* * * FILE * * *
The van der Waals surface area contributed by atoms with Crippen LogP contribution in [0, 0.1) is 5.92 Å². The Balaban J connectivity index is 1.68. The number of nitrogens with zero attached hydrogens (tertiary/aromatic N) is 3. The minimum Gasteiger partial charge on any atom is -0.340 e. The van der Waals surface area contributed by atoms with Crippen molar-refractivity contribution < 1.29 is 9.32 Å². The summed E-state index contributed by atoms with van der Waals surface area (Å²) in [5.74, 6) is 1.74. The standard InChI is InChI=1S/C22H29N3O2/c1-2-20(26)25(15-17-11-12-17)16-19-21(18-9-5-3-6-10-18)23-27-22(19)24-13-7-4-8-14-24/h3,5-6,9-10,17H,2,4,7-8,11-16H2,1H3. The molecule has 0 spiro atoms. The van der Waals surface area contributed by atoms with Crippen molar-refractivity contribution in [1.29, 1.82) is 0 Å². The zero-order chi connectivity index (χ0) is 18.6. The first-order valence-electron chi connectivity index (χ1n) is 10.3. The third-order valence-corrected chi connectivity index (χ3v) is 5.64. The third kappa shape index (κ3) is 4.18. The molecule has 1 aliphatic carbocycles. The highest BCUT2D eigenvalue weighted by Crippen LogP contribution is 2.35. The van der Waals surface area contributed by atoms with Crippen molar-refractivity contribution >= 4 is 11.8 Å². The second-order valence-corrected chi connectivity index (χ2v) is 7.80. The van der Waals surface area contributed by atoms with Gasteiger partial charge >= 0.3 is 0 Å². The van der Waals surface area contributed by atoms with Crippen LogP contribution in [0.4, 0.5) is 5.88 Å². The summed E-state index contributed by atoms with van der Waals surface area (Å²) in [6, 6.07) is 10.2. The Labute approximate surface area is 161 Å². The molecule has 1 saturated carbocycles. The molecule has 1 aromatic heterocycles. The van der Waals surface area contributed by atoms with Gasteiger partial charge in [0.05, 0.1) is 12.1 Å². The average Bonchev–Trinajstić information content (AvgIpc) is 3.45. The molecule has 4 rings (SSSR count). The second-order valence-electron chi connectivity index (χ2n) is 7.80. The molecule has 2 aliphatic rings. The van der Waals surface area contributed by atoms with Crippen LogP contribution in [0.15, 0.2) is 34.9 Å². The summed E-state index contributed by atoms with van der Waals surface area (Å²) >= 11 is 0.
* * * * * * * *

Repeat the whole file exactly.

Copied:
The van der Waals surface area contributed by atoms with Crippen LogP contribution in [0, 0.1) is 5.92 Å². The Balaban J connectivity index is 1.68. The number of nitrogens with zero attached hydrogens (tertiary/aromatic N) is 3. The minimum Gasteiger partial charge on any atom is -0.340 e. The van der Waals surface area contributed by atoms with Crippen molar-refractivity contribution < 1.29 is 9.32 Å². The summed E-state index contributed by atoms with van der Waals surface area (Å²) in [5.74, 6) is 1.74. The standard InChI is InChI=1S/C22H29N3O2/c1-2-20(26)25(15-17-11-12-17)16-19-21(18-9-5-3-6-10-18)23-27-22(19)24-13-7-4-8-14-24/h3,5-6,9-10,17H,2,4,7-8,11-16H2,1H3. The molecule has 0 spiro atoms. The van der Waals surface area contributed by atoms with Crippen molar-refractivity contribution in [1.29, 1.82) is 0 Å². The zero-order chi connectivity index (χ0) is 18.6. The first-order valence-electron chi connectivity index (χ1n) is 10.3. The third-order valence-corrected chi connectivity index (χ3v) is 5.64. The third kappa shape index (κ3) is 4.18. The molecule has 1 aliphatic carbocycles. The highest BCUT2D eigenvalue weighted by Crippen LogP contribution is 2.35. The van der Waals surface area contributed by atoms with Crippen molar-refractivity contribution >= 4 is 11.8 Å². The second-order valence-corrected chi connectivity index (χ2v) is 7.80. The van der Waals surface area contributed by atoms with Gasteiger partial charge >= 0.3 is 0 Å². The van der Waals surface area contributed by atoms with Crippen LogP contribution in [0.4, 0.5) is 5.88 Å². The summed E-state index contributed by atoms with van der Waals surface area (Å²) in [6, 6.07) is 10.2. The Labute approximate surface area is 161 Å². The molecule has 1 saturated carbocycles. The molecule has 1 aromatic heterocycles. The van der Waals surface area contributed by atoms with Gasteiger partial charge in [0.05, 0.1) is 12.1 Å². The average Bonchev–Trinajstić information content (AvgIpc) is 3.45. The molecule has 4 rings (SSSR count). The second-order valence-electron chi connectivity index (χ2n) is 7.80. The molecule has 2 aliphatic rings. The van der Waals surface area contributed by atoms with Crippen LogP contribution in [0.15, 0.2) is 34.9 Å². The summed E-state index contributed by atoms with van der Waals surface area (Å²) >= 11 is 0.